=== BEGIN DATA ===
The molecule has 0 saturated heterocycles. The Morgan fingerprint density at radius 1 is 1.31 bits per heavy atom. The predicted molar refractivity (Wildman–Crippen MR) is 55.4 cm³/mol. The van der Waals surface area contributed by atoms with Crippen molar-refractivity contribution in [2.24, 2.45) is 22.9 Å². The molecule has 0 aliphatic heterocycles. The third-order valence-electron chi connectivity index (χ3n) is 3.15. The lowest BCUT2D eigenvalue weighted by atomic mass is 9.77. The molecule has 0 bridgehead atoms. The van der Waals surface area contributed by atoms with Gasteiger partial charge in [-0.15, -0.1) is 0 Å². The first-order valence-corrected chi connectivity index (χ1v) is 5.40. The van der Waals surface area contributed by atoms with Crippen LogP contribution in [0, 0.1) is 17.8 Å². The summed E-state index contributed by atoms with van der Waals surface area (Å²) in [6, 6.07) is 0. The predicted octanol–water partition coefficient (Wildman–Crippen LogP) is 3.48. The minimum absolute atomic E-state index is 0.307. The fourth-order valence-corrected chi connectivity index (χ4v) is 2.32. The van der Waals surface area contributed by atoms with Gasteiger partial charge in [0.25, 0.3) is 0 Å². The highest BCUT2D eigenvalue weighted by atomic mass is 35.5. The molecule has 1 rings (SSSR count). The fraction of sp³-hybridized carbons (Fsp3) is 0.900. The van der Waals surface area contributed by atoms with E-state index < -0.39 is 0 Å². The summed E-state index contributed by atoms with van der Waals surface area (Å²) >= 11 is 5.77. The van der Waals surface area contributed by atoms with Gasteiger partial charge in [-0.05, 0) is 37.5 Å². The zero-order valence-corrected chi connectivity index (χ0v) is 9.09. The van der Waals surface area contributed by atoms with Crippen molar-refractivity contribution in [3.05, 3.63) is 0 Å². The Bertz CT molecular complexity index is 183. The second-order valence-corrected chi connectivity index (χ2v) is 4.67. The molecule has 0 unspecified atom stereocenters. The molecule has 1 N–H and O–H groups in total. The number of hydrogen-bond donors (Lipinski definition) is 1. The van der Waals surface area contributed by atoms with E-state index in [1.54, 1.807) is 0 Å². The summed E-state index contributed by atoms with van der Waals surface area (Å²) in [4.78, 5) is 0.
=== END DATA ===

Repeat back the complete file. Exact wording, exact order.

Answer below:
The molecule has 0 saturated heterocycles. The Morgan fingerprint density at radius 1 is 1.31 bits per heavy atom. The predicted molar refractivity (Wildman–Crippen MR) is 55.4 cm³/mol. The van der Waals surface area contributed by atoms with Crippen molar-refractivity contribution in [2.24, 2.45) is 22.9 Å². The molecule has 0 aliphatic heterocycles. The third-order valence-electron chi connectivity index (χ3n) is 3.15. The lowest BCUT2D eigenvalue weighted by atomic mass is 9.77. The molecule has 0 bridgehead atoms. The van der Waals surface area contributed by atoms with Gasteiger partial charge in [-0.15, -0.1) is 0 Å². The first-order valence-corrected chi connectivity index (χ1v) is 5.40. The van der Waals surface area contributed by atoms with Crippen LogP contribution in [0, 0.1) is 17.8 Å². The summed E-state index contributed by atoms with van der Waals surface area (Å²) in [6, 6.07) is 0. The predicted octanol–water partition coefficient (Wildman–Crippen LogP) is 3.48. The minimum absolute atomic E-state index is 0.307. The fourth-order valence-corrected chi connectivity index (χ4v) is 2.32. The van der Waals surface area contributed by atoms with Gasteiger partial charge in [0.25, 0.3) is 0 Å². The highest BCUT2D eigenvalue weighted by atomic mass is 35.5. The molecule has 1 rings (SSSR count). The fraction of sp³-hybridized carbons (Fsp3) is 0.900. The van der Waals surface area contributed by atoms with E-state index < -0.39 is 0 Å². The summed E-state index contributed by atoms with van der Waals surface area (Å²) >= 11 is 5.77. The van der Waals surface area contributed by atoms with Gasteiger partial charge in [-0.05, 0) is 37.5 Å². The zero-order valence-corrected chi connectivity index (χ0v) is 9.09. The van der Waals surface area contributed by atoms with Crippen molar-refractivity contribution in [3.05, 3.63) is 0 Å². The Bertz CT molecular complexity index is 183. The second-order valence-corrected chi connectivity index (χ2v) is 4.67. The molecule has 0 unspecified atom stereocenters. The molecule has 1 N–H and O–H groups in total. The number of hydrogen-bond donors (Lipinski definition) is 1. The van der Waals surface area contributed by atoms with E-state index in [1.54, 1.807) is 0 Å². The summed E-state index contributed by atoms with van der Waals surface area (Å²) in [4.78, 5) is 0.